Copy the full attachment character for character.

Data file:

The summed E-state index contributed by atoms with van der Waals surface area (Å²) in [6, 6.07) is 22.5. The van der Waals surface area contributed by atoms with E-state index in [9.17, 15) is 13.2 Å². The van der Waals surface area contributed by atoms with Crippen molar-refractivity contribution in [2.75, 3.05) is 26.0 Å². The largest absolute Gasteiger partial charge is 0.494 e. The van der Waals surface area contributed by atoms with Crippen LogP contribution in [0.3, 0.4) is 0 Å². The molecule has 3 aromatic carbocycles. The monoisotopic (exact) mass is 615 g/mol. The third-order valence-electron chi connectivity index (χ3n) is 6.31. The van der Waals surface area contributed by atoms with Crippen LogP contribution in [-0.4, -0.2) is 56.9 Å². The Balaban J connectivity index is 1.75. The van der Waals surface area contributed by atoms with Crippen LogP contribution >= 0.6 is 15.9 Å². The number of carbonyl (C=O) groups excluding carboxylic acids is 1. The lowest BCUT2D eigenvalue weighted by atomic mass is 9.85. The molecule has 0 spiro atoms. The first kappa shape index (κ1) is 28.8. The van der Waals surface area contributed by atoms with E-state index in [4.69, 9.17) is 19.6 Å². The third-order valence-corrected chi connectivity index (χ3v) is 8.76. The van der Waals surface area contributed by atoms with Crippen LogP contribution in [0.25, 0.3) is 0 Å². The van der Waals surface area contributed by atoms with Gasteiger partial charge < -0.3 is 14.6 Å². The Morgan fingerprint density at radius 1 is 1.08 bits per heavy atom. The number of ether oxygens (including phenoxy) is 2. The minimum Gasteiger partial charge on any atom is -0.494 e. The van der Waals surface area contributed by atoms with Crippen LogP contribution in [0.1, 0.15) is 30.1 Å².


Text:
The summed E-state index contributed by atoms with van der Waals surface area (Å²) in [6, 6.07) is 22.5. The van der Waals surface area contributed by atoms with E-state index in [9.17, 15) is 13.2 Å². The van der Waals surface area contributed by atoms with Crippen molar-refractivity contribution in [2.75, 3.05) is 26.0 Å². The largest absolute Gasteiger partial charge is 0.494 e. The van der Waals surface area contributed by atoms with Crippen LogP contribution in [0.3, 0.4) is 0 Å². The molecule has 3 aromatic carbocycles. The monoisotopic (exact) mass is 615 g/mol. The third-order valence-electron chi connectivity index (χ3n) is 6.31. The van der Waals surface area contributed by atoms with Crippen LogP contribution in [-0.4, -0.2) is 56.9 Å². The Balaban J connectivity index is 1.75. The van der Waals surface area contributed by atoms with Crippen LogP contribution >= 0.6 is 15.9 Å². The number of carbonyl (C=O) groups excluding carboxylic acids is 1. The lowest BCUT2D eigenvalue weighted by atomic mass is 9.85. The molecule has 0 spiro atoms. The first kappa shape index (κ1) is 28.8. The van der Waals surface area contributed by atoms with E-state index in [4.69, 9.17) is 19.6 Å². The third-order valence-corrected chi connectivity index (χ3v) is 8.76. The van der Waals surface area contributed by atoms with Crippen LogP contribution in [0.25, 0.3) is 0 Å². The van der Waals surface area contributed by atoms with Gasteiger partial charge < -0.3 is 14.6 Å². The Morgan fingerprint density at radius 1 is 1.08 bits per heavy atom. The number of ether oxygens (including phenoxy) is 2. The minimum Gasteiger partial charge on any atom is -0.494 e. The van der Waals surface area contributed by atoms with Crippen LogP contribution in [0.1, 0.15) is 30.1 Å².